Phestilla arnoldi is a New Species of Acropora Eating Nudibranch

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Phestilla arnoldi is a New Species of Acropora Eating Nudibranch​


Researchers surveying a coral reef in the Gulf of Thailand have found 13 species of coral-eating nudibranch, including one that’s totally new to science. The nudibranchs belong to the genus Phestilla – small, frilly, parasitic/predatory sea slugs which mimic the coral polyps they prey on, and they’re a reefkeeper’s worst nightmare.

At Koh Tao Island in Thailand, the critters were found to be dining on a range of hard coral genera including Dendrophyllia, Duncanopsammia, Turbinaria, Goniopora, Monitpora, Pavona, Porites, Rhizopsammia and Tubastrea. Cryptically colored to mimic and blend in with their hosts, each Phestilla species favors one coral species, and for the new species Phestilla arnoldi, (named after its discoverer Spencer Arnold,) Acropora muricata is its chosen host.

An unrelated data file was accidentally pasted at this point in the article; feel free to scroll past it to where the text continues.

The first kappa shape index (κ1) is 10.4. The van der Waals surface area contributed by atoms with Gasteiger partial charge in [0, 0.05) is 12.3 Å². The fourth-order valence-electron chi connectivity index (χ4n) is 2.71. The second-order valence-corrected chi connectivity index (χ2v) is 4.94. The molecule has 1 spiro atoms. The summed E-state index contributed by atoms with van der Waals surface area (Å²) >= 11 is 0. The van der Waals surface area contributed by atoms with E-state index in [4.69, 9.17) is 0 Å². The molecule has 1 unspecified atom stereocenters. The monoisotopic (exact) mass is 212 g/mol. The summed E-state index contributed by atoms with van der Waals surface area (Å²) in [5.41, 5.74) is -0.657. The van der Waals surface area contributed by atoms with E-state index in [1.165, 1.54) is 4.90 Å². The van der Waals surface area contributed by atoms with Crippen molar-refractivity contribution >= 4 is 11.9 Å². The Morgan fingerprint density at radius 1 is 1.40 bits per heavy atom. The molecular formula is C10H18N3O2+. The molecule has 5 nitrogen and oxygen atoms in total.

Acropora Eating Nudibranch​

This makes it the first nudibranch proven to be associated with Acropora, but at the type location at Koh Tao, corals face other threats from Crown of Thorns Starfish, Drupella snails, disease, and bleaching, so the new nudibranch species may (just like its Acropora host,) also be threatened at that location. The authors say that the presence of the newly described nudi at other locations is likely. The discovery of one Acropora Eating Nudibranch species may lead to more. And just like Acropora Eating Flatworms or Montipora Eating Nudibranchs, Acropora Eating Nudibranchs may be something that the reefing community needs to look out for in the future.

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